Magnificent Magnolias

As I live very close to Mount Congreve Gardens in Waterford, magnolias are a big part of my gardening year as I can see not only an unrivaled selection of magnolias but also plantings in numbers which cannot be seen anywhere else. The February flowering of Magnolia campbellii, a planting made over fifty years ago by the garden’s owner and creator Mr. Ambrose Congreve, is one of the most fabulous planting of magnolias anywhere in the world. The storms of February 2014 did a great deal of damage in the gardens but such events can at times bring improvement and the loss of two large cherry tree to the side of a pathway in one of the higher parts of the garden suddenly opened a vista over 150 metres of the canopies of Magnolia campbellii, a vista the famous horticulturalist, Roy Lancaster, said he had never witnessed in all his travels, not even in the forests of China, the natural home of Magnolia campbellii. There are as many Magnolia campbellii again in other parts of the garden and an avenue of Magnolia x soulangeana of over 100 metres.

magnolias

I cannot think of any other tree which gives as spectacular a display in the garden as the magnolia and while many are what might be described as forest trees, growing to fifty  feet or more, there are also many others which are perfectly suited cultivation in smaller gardens. Magnolia x soulangeana is probably the most commonly grown of these, a cross between Magnolia denudata and Magnolia liliflora made by Etienne Soulange-Bodin in Paris and which first flowered in 1826. In its various guises it has graced gardens worldwide ever since. Its creator had served in the army of Napoleon Bonaparte before his retirement to establish a nursery in Paris and his interest in magnolias and I always feel gladdened that he did not follow his own comment on war – “It would have been better for both parties that they stay at home to grow their cabbages.” Though, to be accurate, it seems he grew vegetables to a standard and in a variety not previously seen in Europe and his plant interests covered other species also; dahlias being one favourite.

There are many, many other magnolias – species and innumerable cultivars – which would add beauty to our gardens and joy to our senses. The Plant Lover’s Guide to Magnolias by Andrew Bunting gives a detailed description, along with excellent illustration, to 146 from which we might choose. The information for each is clear and concise and will guide selection with notes on size, hardiness and flowering times – somewhat critical with magnolias as those which flower earliest are prone to frost damage so it is important to make choices to suit your local conditions. There are introductory chapters: “Why I Love Magnolias” – which seems superfluous to me as I could not understand why anybody would  not love them – “Designing with Magnolias” and “Understanding Magnolias” which together give an informative introduction to the main section of the book and there is a concluding chapter on “Growing and Propagation Magnolias”.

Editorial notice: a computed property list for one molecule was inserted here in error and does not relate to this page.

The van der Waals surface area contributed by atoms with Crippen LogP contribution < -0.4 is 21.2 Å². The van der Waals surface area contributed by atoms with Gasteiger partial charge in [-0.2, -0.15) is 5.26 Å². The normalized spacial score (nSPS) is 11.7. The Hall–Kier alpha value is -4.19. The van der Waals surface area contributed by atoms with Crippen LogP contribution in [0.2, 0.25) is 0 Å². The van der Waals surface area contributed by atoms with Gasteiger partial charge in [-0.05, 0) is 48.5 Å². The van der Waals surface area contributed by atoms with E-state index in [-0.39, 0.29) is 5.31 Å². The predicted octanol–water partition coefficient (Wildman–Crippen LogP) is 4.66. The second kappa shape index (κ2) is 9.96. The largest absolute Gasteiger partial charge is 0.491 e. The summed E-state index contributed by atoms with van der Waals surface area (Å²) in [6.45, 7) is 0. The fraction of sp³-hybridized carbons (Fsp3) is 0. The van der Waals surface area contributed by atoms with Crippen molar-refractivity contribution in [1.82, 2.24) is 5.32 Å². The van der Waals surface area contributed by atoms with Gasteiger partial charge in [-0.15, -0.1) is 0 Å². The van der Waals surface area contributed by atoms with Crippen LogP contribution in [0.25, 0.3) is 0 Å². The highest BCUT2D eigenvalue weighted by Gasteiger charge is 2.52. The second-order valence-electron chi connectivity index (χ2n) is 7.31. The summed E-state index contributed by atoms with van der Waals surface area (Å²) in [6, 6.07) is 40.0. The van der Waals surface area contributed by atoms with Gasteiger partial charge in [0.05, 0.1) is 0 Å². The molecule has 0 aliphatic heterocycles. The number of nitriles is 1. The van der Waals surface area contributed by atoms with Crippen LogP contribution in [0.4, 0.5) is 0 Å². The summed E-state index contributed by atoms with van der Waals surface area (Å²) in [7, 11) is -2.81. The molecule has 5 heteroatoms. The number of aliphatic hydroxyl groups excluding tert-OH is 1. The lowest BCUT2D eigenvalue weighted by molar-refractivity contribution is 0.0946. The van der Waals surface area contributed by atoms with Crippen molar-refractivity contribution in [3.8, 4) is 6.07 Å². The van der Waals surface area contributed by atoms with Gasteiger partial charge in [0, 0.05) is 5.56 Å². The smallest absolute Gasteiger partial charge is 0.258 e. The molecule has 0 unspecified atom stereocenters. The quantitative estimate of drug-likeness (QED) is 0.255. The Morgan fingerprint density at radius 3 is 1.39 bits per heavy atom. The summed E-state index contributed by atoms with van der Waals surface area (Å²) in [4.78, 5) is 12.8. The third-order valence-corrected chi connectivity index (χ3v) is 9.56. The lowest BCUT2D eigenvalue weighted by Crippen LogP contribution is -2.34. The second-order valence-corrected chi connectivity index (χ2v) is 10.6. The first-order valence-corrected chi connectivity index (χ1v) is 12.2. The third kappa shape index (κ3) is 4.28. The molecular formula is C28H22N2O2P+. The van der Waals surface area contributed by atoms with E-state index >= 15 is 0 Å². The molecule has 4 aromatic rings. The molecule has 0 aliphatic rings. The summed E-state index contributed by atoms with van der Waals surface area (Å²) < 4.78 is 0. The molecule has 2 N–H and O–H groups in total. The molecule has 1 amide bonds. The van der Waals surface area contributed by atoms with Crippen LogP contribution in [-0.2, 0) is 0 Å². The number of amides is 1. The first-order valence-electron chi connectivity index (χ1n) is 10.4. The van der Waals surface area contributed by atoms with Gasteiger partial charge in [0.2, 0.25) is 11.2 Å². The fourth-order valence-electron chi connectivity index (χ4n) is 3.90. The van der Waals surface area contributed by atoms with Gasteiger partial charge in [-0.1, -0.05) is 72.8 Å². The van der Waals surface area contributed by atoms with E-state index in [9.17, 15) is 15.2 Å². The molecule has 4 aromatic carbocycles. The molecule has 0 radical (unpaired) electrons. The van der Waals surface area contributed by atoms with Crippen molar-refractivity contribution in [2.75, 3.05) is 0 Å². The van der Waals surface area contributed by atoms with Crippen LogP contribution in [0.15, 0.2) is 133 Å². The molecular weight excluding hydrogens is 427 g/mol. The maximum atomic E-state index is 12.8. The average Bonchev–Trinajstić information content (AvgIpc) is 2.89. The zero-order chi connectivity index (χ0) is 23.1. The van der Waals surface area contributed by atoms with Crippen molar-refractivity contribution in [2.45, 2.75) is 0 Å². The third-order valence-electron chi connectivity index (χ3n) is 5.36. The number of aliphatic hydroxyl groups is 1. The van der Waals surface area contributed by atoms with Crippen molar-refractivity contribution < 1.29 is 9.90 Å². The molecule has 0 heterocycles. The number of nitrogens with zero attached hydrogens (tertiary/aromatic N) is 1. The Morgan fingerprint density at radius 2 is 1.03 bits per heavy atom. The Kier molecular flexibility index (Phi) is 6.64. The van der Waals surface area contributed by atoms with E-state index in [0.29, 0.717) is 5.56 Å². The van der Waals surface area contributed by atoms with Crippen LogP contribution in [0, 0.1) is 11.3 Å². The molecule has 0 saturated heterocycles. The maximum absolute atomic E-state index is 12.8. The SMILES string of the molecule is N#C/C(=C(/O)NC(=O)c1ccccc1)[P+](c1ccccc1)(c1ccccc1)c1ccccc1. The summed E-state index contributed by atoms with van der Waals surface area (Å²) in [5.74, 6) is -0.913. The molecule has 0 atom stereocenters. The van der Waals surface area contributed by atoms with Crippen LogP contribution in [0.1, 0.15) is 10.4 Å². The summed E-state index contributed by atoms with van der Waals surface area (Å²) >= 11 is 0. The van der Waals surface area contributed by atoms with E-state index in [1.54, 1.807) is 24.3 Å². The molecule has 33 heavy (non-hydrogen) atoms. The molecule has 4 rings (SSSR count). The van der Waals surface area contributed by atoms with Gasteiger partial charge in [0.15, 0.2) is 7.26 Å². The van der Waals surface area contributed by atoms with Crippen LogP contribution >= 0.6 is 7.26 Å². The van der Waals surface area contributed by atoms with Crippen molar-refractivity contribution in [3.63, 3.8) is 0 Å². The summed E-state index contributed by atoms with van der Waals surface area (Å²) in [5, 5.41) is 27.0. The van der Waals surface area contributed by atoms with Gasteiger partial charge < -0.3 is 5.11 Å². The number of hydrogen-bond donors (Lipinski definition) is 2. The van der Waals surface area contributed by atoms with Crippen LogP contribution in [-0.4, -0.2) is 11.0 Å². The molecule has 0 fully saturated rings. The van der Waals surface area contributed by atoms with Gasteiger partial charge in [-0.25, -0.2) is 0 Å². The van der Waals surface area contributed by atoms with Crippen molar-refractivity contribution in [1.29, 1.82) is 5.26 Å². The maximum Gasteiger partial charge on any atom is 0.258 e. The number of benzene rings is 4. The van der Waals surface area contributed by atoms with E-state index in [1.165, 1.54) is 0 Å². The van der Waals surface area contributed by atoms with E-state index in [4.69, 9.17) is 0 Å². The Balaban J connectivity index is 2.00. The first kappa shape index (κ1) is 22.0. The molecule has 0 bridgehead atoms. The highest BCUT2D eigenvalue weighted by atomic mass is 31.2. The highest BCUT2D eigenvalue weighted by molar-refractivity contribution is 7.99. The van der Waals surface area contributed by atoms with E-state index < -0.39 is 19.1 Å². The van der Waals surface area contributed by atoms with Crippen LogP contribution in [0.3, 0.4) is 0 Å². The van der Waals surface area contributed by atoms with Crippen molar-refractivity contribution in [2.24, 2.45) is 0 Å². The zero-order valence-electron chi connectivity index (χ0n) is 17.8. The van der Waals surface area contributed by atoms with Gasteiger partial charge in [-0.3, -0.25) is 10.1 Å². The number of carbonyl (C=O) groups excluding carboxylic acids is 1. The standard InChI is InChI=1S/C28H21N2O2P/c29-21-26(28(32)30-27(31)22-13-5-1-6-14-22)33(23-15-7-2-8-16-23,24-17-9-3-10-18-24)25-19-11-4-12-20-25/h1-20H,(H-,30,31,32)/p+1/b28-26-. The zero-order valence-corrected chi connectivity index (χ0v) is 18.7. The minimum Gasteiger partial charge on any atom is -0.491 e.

Andrew Bunting is assistant director of the garden and director of collections at Chicago Botanic Garden and had previously worked at the Scott Arboretum in Pennsylvania for 25 years where he built a national collection of magnolias which gained recognition by the North American Plant Collections Consortium. So, quite simply, he is well experienced and well qualified to write a worthwhile book on this species. Given his background it is, perhaps, not surprising that he writes from an American perspective and that his comments relate to North America more specifically than to western Europe. Indeed, to my disappointment, neither Mount  Congreve nor Ireland receive a mention other than the listing of “Marjorie Congreve” as a form of Magnolia campbellii.

Nonetheless, my local bias aside, I could not but recommend this book. It is the most comprehensive, compact and convenient presentation on magnolias that is available. It is well written, well illustrated and wonderfully produced – another in the series of “Plant Lover’s Guides” from Timber Press, a thoroughly excellent series. If you are thinking of having some magnolias in your garden I would suggest you first purchase and read this book. Few garden centres stock a selection of magnolias so you will have very little choice locally. However, with a little research in this book, you can make a well-informed choice and may then to go on to source the tree which will give you joy and pleasure for many years to come.

[The Plant Lover’s Guide to Magnolias, Andrew Bunting, Timber Press, Portland, Oregon, 2016, Hardback, 229 pages, £17.99, ISBN: 978-1-604-659786]

Paddy Tobin

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2 thoughts on “Magnificent Magnolias

    • You will have to come visit Mount Congreve! The Pleasure Garden is beautiful at the moment but, of course, the woodland garden is best in spring, March to May. It is still a beautiful place for a quiet and pleasant walk but there is more to see in spring to early summer. Keep an eye on the IGPS Facebook page as I post photographs from there regularly – it is very near to me so I visit regularly and take lots of photos. Paddy

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